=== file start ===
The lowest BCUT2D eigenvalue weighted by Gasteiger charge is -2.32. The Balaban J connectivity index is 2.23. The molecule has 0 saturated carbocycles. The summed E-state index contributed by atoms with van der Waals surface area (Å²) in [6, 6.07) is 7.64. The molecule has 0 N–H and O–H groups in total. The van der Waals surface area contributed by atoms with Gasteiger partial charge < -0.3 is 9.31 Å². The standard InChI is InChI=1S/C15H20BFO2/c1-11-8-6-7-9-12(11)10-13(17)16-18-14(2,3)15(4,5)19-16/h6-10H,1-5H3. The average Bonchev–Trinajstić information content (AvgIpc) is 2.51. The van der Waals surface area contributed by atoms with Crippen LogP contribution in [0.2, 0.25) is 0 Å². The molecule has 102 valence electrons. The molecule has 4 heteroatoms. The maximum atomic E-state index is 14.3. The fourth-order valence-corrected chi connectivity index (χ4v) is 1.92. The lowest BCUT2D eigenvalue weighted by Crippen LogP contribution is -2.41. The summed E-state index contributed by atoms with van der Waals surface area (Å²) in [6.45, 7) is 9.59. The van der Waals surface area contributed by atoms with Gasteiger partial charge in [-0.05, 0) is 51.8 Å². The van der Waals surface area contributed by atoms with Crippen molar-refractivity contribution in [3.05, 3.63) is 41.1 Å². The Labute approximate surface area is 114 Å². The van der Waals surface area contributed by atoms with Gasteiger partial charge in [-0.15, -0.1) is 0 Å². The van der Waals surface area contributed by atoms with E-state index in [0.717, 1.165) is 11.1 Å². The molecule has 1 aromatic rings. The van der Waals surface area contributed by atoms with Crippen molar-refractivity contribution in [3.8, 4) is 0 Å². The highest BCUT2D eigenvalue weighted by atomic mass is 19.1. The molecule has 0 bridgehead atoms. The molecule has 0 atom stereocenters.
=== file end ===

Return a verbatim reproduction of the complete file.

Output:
The lowest BCUT2D eigenvalue weighted by Gasteiger charge is -2.32. The Balaban J connectivity index is 2.23. The molecule has 0 saturated carbocycles. The summed E-state index contributed by atoms with van der Waals surface area (Å²) in [6, 6.07) is 7.64. The molecule has 0 N–H and O–H groups in total. The van der Waals surface area contributed by atoms with Gasteiger partial charge < -0.3 is 9.31 Å². The standard InChI is InChI=1S/C15H20BFO2/c1-11-8-6-7-9-12(11)10-13(17)16-18-14(2,3)15(4,5)19-16/h6-10H,1-5H3. The average Bonchev–Trinajstić information content (AvgIpc) is 2.51. The van der Waals surface area contributed by atoms with Crippen LogP contribution in [0.2, 0.25) is 0 Å². The molecule has 102 valence electrons. The molecule has 4 heteroatoms. The maximum atomic E-state index is 14.3. The fourth-order valence-corrected chi connectivity index (χ4v) is 1.92. The lowest BCUT2D eigenvalue weighted by Crippen LogP contribution is -2.41. The summed E-state index contributed by atoms with van der Waals surface area (Å²) in [6.45, 7) is 9.59. The van der Waals surface area contributed by atoms with Gasteiger partial charge in [-0.05, 0) is 51.8 Å². The van der Waals surface area contributed by atoms with Crippen molar-refractivity contribution in [3.05, 3.63) is 41.1 Å². The Labute approximate surface area is 114 Å². The van der Waals surface area contributed by atoms with Gasteiger partial charge in [-0.15, -0.1) is 0 Å². The van der Waals surface area contributed by atoms with E-state index in [0.717, 1.165) is 11.1 Å². The molecule has 1 aromatic rings. The van der Waals surface area contributed by atoms with Crippen molar-refractivity contribution in [3.8, 4) is 0 Å². The highest BCUT2D eigenvalue weighted by atomic mass is 19.1. The molecule has 0 bridgehead atoms. The molecule has 0 atom stereocenters.